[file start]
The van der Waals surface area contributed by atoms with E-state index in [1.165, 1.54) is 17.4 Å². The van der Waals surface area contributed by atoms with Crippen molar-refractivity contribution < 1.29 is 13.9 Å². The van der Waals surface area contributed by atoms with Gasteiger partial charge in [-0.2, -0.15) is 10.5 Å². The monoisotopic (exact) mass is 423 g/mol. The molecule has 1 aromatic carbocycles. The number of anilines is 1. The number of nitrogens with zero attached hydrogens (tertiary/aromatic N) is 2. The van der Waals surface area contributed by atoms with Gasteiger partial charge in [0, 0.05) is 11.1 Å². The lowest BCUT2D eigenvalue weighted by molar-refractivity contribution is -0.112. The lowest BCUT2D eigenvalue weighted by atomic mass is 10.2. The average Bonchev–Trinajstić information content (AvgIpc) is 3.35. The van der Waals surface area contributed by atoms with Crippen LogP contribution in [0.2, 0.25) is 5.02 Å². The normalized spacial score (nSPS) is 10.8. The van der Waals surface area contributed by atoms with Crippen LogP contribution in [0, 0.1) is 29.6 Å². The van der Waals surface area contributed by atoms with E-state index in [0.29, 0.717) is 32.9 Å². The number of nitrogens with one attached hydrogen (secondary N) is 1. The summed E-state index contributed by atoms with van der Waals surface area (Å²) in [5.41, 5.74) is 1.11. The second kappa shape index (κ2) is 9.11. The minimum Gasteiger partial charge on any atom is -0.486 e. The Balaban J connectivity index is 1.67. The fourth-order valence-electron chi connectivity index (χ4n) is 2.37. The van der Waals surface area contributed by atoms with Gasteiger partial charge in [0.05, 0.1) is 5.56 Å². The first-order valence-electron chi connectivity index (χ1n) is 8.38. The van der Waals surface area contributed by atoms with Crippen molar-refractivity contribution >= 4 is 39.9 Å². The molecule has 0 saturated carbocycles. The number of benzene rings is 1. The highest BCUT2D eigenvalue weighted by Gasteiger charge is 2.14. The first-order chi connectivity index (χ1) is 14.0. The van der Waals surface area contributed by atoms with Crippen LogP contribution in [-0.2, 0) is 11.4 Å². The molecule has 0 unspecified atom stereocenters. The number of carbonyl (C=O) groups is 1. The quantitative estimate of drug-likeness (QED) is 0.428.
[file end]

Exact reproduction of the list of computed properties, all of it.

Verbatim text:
The van der Waals surface area contributed by atoms with E-state index in [1.165, 1.54) is 17.4 Å². The van der Waals surface area contributed by atoms with Crippen molar-refractivity contribution < 1.29 is 13.9 Å². The van der Waals surface area contributed by atoms with Gasteiger partial charge in [-0.2, -0.15) is 10.5 Å². The monoisotopic (exact) mass is 423 g/mol. The molecule has 1 aromatic carbocycles. The number of anilines is 1. The number of nitrogens with zero attached hydrogens (tertiary/aromatic N) is 2. The van der Waals surface area contributed by atoms with Gasteiger partial charge in [0, 0.05) is 11.1 Å². The lowest BCUT2D eigenvalue weighted by molar-refractivity contribution is -0.112. The lowest BCUT2D eigenvalue weighted by atomic mass is 10.2. The average Bonchev–Trinajstić information content (AvgIpc) is 3.35. The van der Waals surface area contributed by atoms with Crippen LogP contribution in [0.2, 0.25) is 5.02 Å². The normalized spacial score (nSPS) is 10.8. The van der Waals surface area contributed by atoms with Crippen LogP contribution in [0, 0.1) is 29.6 Å². The van der Waals surface area contributed by atoms with E-state index in [0.29, 0.717) is 32.9 Å². The number of nitrogens with one attached hydrogen (secondary N) is 1. The summed E-state index contributed by atoms with van der Waals surface area (Å²) in [5.41, 5.74) is 1.11. The second kappa shape index (κ2) is 9.11. The minimum Gasteiger partial charge on any atom is -0.486 e. The Balaban J connectivity index is 1.67. The fourth-order valence-electron chi connectivity index (χ4n) is 2.37. The van der Waals surface area contributed by atoms with Gasteiger partial charge in [0.05, 0.1) is 5.56 Å². The first-order valence-electron chi connectivity index (χ1n) is 8.38. The van der Waals surface area contributed by atoms with Crippen molar-refractivity contribution >= 4 is 39.9 Å². The molecule has 0 saturated carbocycles. The number of benzene rings is 1. The highest BCUT2D eigenvalue weighted by Gasteiger charge is 2.14. The first-order chi connectivity index (χ1) is 14.0. The van der Waals surface area contributed by atoms with Crippen LogP contribution in [-0.2, 0) is 11.4 Å². The molecule has 0 unspecified atom stereocenters. The number of carbonyl (C=O) groups is 1. The quantitative estimate of drug-likeness (QED) is 0.428.